Screen Australia allocates $3 million to battle gender inequality in the country, according to ABC. Australia’s key funding body has recently launched a program dedicated to reducing the gender imbalance in the country’s film and TV industry.
Screen Australia to allocate $3 million towards new female-focused projects https://t.co/iUJqqmZK8f pic.twitter.com/C5oWG692zH
— ABC News Sydney (@abcnewsSydney) July 12, 2016
Screen Australia will use $3 million to fund the new film and TV female-lead projects. The move comes amid the severe gender imbalance in lead creative roles in most of the nation’s movies and TV series.
Gender Matters is a program developed by Screen Australia, announced earlier this week, and will be the first project to be funded by the Australian Federal Government body.
— ABC News 24 (@ABCNews24) July 12, 2016
Screen Australia has already selected 45 story ideas and 13 film and TV industry projects out of 452 projects proposed by the public. In fact, it was the highest number of projects seeking funding in the history of Screen Australia.
The campaign to make more female-lead projects was announced shortly after Screen Australia analyzed the extent of gender inequality in the nation’s film and TV industry. The Australian funding body found that women make up only 32 percent of producers, 16 percent of directors, and 23 percent of writers.
Screen Australia announced its goal to eliminate the gender imbalance in the country, hoping to achieve the 50 percent figure in the percentage of women performing creative roles in the nation’s film and TV industry by 2018.
Fiona Cameron, the chief operating officer at Screen Australia, revealed their plans to be a game-changer in the nation’s film and TV industry when it comes to gender inequality.
“The funding boost provided by Screen Australia has been a game-changer, providing the industry with an opportunity to get behind some very commercial and creative prospects.”
Cameron also revealed that Screen Australia’s project Gender Matters was divided into five programs and will provide “express-lane access” to female-lead business ideas as well as stories.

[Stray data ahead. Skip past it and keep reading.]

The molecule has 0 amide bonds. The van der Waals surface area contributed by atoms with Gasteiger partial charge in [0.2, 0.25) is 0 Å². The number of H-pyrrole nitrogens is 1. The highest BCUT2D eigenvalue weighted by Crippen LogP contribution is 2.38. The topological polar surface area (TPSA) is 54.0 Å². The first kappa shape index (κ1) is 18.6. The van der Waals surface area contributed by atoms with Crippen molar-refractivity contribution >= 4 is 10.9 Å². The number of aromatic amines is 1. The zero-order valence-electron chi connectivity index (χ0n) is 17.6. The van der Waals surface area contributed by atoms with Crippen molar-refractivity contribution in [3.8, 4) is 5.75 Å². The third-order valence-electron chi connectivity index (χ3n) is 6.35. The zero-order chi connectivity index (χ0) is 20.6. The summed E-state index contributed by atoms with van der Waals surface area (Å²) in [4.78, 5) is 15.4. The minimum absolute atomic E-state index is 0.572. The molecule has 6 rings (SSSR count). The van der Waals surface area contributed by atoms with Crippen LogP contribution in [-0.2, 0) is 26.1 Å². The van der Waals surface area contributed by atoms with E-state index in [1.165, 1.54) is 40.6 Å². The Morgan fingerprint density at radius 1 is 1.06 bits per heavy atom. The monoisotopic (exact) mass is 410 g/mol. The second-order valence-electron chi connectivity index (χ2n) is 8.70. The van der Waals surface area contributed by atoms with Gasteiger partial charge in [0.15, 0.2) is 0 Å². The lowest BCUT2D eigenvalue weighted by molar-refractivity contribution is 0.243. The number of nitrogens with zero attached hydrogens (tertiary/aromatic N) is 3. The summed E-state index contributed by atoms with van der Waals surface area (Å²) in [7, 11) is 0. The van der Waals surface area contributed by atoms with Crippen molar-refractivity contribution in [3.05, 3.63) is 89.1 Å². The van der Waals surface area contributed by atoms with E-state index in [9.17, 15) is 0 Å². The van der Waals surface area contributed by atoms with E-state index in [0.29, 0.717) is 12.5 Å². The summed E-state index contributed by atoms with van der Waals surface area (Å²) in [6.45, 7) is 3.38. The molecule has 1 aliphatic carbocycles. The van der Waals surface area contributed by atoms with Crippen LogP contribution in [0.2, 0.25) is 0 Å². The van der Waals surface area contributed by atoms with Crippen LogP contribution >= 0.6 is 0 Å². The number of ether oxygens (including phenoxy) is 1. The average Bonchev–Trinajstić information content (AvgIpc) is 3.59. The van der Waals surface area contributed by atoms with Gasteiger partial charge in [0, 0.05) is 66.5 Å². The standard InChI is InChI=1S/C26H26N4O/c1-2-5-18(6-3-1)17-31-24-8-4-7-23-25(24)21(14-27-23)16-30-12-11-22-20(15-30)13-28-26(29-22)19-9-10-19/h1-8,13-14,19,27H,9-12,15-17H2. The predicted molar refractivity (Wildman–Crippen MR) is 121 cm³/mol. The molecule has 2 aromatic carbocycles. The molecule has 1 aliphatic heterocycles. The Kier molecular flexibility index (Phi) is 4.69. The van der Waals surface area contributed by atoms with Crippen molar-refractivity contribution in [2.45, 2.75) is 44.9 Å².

One of the programs is Brilliant Stories, which will allow female creative teams to speed up the development process of their creative ideas, and the second one is Brilliant Careers, which will serve as driving force for the implementation of business ideas for female screen-makers.
Successful projects within the first program will receive up to $100,000 in funding from Screen Australia for their films, up to $50,000 for scripted TV shows, and up to $50,000 to develop scripted online or interactive series.
The only requirement those projects must meet is that they need to have females in at least three of the four key roles, director, writer, lead character and producer. As for Screen Australia’s Brilliant Careers program, it will give out up to $250,000 in funding to develop careers and programs for women in the screen-making industry.
— IF magazine (@insidefilm) July 13, 2016
Screen Australia funded eight fake viral Australian videos that were viewed more than 205 million times on YouTube, according to the Guardian. The Australia’s funding body gave $100,000 in taxpayer funding to the Woolshed Company to make fake videos as part of their efforts to explore the impact of short films in the modern world.
The fake videos, which for two years were regarded as real, include such scenarios as a guy taking a selfie in a tornado. Other fake scenarios include a shark attack filmed with the help of a GoPro, a lion attacking a trophy hunter, people fighting with selfie sticks, a girl almost getting hit by a lightning on a beach and a few others.
Watch two of the videos below.
The fake videos, which were viewed in 180 countries around the world, were broadcast on the largest international TV networks, including CNN, NBC, Fox, CBS and many others.
[Photo by nicoletaionescu/AP Images via Fotolia]
Edit: The article incorrectly implied that Screen Australia funded the “Shark” and “Tornado” videos, which is not correct. Screen Australia did, however, fund the subsequent videos which were pure narratives with no advertiser involvement.